Shortly after Apple published the full testimony which CEO Tim Cook plans to give to the Permanent Subcommittee on Investigations in the U.S. Senate, the government body issued its own findings on the company’s offshore tax practices, saying subsidiaries were used to purposefully avoid paying billions of dollars in domestic taxes. According to the subcommittee’s report, Apple moved billions in profits out of the U.S. to affiliate corporations, such as Apple Operations International in Ireland, where the effective tax rate is less than 2%. As of right now, the Cupertino California company has $102 billion in offshore accounts.
Of the three foreign subsidiaries that Apple claims aren’t tax resident in any nation, primary affiliate AOI generated a net income of $30 million between 2009 and 2012 according to the Senate report. The other main Irish subsidiary, Apple Sales International, directed roughly $74 billion in profits away from the U.S. over the same period of time and paid a negligible amount in international taxes. An example of this would include the fact that ASI generated $22 billion in 2011 and paid out $10 million in taxes, which is a rate of 0.05%. According to chairman of the panel Senator Carl Levin (D-Mich.):
Apple wasn’t satisfied with shifting its profits to a low-tax offshore tax haven. Apple sought the Holy Grail of tax avoidance. It has created offshore entities holding tens of billions of dollars, while claiming to be tax resident nowhere.
- Using a so-called cost sharing agreement to transfer valuable intellectual property assets offshore and shift the resulting profits to a tax haven jurisdiction.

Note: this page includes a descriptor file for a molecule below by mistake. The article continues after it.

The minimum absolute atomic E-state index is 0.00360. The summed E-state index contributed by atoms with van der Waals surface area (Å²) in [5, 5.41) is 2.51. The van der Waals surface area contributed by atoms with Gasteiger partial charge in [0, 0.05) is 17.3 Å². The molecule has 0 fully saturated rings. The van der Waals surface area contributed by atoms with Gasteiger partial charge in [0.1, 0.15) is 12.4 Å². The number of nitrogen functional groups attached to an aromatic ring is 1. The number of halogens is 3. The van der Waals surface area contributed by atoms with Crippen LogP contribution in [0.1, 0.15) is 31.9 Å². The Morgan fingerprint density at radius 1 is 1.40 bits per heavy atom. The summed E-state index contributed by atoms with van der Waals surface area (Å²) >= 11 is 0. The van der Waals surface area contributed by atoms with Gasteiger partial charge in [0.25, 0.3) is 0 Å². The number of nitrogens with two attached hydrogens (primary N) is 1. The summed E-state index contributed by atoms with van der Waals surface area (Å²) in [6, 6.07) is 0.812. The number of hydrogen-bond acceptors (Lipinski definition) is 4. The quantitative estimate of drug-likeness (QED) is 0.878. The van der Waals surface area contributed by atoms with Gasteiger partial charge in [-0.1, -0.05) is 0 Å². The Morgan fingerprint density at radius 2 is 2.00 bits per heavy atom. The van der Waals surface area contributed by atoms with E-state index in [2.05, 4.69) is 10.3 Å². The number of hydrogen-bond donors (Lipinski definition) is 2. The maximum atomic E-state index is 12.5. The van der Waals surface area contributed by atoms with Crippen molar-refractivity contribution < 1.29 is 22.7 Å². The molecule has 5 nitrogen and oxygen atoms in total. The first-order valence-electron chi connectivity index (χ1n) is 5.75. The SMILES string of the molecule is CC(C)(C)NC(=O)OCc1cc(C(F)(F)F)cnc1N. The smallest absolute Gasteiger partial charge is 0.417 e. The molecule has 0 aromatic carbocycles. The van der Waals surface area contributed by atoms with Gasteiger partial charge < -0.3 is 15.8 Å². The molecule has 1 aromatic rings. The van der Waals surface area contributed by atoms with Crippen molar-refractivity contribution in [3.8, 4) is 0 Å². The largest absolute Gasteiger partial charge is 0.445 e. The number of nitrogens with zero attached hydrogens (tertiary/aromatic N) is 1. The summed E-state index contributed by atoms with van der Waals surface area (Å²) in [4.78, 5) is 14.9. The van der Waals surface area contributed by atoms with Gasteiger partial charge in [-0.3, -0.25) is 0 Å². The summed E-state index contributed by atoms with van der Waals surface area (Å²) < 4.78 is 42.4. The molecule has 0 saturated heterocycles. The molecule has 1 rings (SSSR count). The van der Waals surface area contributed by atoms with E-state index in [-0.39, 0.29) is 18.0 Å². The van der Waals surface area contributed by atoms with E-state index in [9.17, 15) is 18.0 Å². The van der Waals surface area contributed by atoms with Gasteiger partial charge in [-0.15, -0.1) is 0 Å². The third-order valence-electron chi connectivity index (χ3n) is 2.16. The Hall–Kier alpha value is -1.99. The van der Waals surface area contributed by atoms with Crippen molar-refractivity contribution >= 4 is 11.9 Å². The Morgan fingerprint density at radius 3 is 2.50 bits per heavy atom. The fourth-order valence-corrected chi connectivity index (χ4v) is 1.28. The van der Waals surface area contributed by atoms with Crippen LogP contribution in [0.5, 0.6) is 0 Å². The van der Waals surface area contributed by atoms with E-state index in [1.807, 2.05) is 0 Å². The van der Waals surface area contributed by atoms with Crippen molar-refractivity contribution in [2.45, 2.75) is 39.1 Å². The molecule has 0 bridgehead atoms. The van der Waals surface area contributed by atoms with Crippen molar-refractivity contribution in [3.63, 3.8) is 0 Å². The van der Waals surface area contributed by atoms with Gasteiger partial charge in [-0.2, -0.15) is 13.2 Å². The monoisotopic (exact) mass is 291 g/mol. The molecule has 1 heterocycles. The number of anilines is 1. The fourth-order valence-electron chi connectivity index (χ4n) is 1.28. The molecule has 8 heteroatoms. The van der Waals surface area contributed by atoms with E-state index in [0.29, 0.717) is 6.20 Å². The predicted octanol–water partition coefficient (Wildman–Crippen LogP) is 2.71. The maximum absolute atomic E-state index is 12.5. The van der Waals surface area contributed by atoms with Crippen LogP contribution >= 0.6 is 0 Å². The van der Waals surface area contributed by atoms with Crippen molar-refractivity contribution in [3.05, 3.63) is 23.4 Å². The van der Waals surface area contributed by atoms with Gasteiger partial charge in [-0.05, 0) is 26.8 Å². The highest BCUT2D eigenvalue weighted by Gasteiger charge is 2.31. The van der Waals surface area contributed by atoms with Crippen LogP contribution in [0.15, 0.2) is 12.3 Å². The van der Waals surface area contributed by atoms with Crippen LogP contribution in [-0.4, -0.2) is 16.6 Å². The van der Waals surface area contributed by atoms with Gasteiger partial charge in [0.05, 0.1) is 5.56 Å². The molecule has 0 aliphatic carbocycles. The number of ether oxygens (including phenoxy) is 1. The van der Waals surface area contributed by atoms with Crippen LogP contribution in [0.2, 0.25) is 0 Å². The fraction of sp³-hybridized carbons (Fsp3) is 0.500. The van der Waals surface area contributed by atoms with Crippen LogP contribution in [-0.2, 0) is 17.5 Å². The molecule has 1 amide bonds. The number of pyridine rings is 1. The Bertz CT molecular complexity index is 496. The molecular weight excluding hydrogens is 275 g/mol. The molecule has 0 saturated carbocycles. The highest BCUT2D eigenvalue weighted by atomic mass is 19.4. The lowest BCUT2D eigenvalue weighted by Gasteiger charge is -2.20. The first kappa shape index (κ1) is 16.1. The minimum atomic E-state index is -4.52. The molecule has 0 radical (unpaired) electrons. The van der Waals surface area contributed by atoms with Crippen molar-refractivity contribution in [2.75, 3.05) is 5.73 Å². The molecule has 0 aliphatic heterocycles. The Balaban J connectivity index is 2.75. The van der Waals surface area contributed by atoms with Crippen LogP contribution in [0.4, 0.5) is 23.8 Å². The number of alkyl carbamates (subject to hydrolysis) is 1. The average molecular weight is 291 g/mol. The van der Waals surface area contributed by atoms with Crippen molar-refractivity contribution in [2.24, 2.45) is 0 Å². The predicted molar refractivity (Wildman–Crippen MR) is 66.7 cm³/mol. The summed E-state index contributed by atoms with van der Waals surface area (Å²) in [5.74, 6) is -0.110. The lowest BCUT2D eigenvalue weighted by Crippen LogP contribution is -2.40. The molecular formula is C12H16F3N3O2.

- Taking advantage of weaknesses and loopholes in tax law and regulations to “disregard” offshore subsidiaries for tax purposes, shielding billions of dollars in income that could otherwise be taxable in the United States.
- Negotiating a tax rate of less than 2 percent with the government of Ireland – significantly lower than that nation’s 12% statutory rate – and using Ireland as the base for its extensive network of offshore subsidiaries.
Apple claims to be the largest U.S. corporate taxpayer, but by sheer size and scale, it is also among American’s largest tax avoiders, A company that has found remarkable success by harnessing American ingenuity and the opportunities afforded by the U.S. economy should not be shifting its profits overseas to avoid the payment of U.S. tax, purposefully depriving the American people of revenue.
As of right now, the senate subcommittee is slated to further detail its arguments against Apple in a hearing tomorrow, which itself is part of a broader probe into how other multinational corporations use offshore affiliates to reduce tax burdens. Those following the issue should expect a testimony from CEO Tim Cook, CFO Peter Oppenheimer, and Tax Operations Head Phillip Bullock.
Both arguments seem quite compelling so we’ll have to wait for a decision as the decision affects not only Apple but several tech giants.
Source: Bloomberg, Senator Carl Levin